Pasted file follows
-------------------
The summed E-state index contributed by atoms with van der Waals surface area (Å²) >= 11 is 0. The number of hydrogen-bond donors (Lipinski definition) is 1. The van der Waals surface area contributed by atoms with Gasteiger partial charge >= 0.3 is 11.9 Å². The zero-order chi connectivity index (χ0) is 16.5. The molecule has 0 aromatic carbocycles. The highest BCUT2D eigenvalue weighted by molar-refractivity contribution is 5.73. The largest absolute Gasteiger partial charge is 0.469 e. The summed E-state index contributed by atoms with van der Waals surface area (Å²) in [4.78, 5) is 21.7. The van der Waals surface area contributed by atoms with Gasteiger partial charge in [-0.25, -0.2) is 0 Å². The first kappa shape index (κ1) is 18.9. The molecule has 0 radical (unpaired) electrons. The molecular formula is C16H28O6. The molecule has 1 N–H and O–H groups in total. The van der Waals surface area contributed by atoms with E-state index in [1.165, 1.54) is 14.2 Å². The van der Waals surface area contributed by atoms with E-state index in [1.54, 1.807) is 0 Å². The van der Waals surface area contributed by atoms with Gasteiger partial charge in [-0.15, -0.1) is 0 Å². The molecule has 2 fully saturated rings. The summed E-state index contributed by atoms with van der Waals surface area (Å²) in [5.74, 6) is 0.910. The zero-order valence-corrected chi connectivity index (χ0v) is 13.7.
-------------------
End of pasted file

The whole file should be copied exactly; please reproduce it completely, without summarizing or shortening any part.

The summed E-state index contributed by atoms with van der Waals surface area (Å²) >= 11 is 0. The number of hydrogen-bond donors (Lipinski definition) is 1. The van der Waals surface area contributed by atoms with Gasteiger partial charge >= 0.3 is 11.9 Å². The zero-order chi connectivity index (χ0) is 16.5. The molecule has 0 aromatic carbocycles. The highest BCUT2D eigenvalue weighted by molar-refractivity contribution is 5.73. The largest absolute Gasteiger partial charge is 0.469 e. The summed E-state index contributed by atoms with van der Waals surface area (Å²) in [4.78, 5) is 21.7. The van der Waals surface area contributed by atoms with Gasteiger partial charge in [-0.25, -0.2) is 0 Å². The first kappa shape index (κ1) is 18.9. The molecule has 0 radical (unpaired) electrons. The molecular formula is C16H28O6. The molecule has 1 N–H and O–H groups in total. The van der Waals surface area contributed by atoms with E-state index in [1.165, 1.54) is 14.2 Å². The van der Waals surface area contributed by atoms with E-state index in [1.54, 1.807) is 0 Å². The van der Waals surface area contributed by atoms with Gasteiger partial charge in [-0.15, -0.1) is 0 Å². The molecule has 2 fully saturated rings. The summed E-state index contributed by atoms with van der Waals surface area (Å²) in [5.74, 6) is 0.910. The zero-order valence-corrected chi connectivity index (χ0v) is 13.7.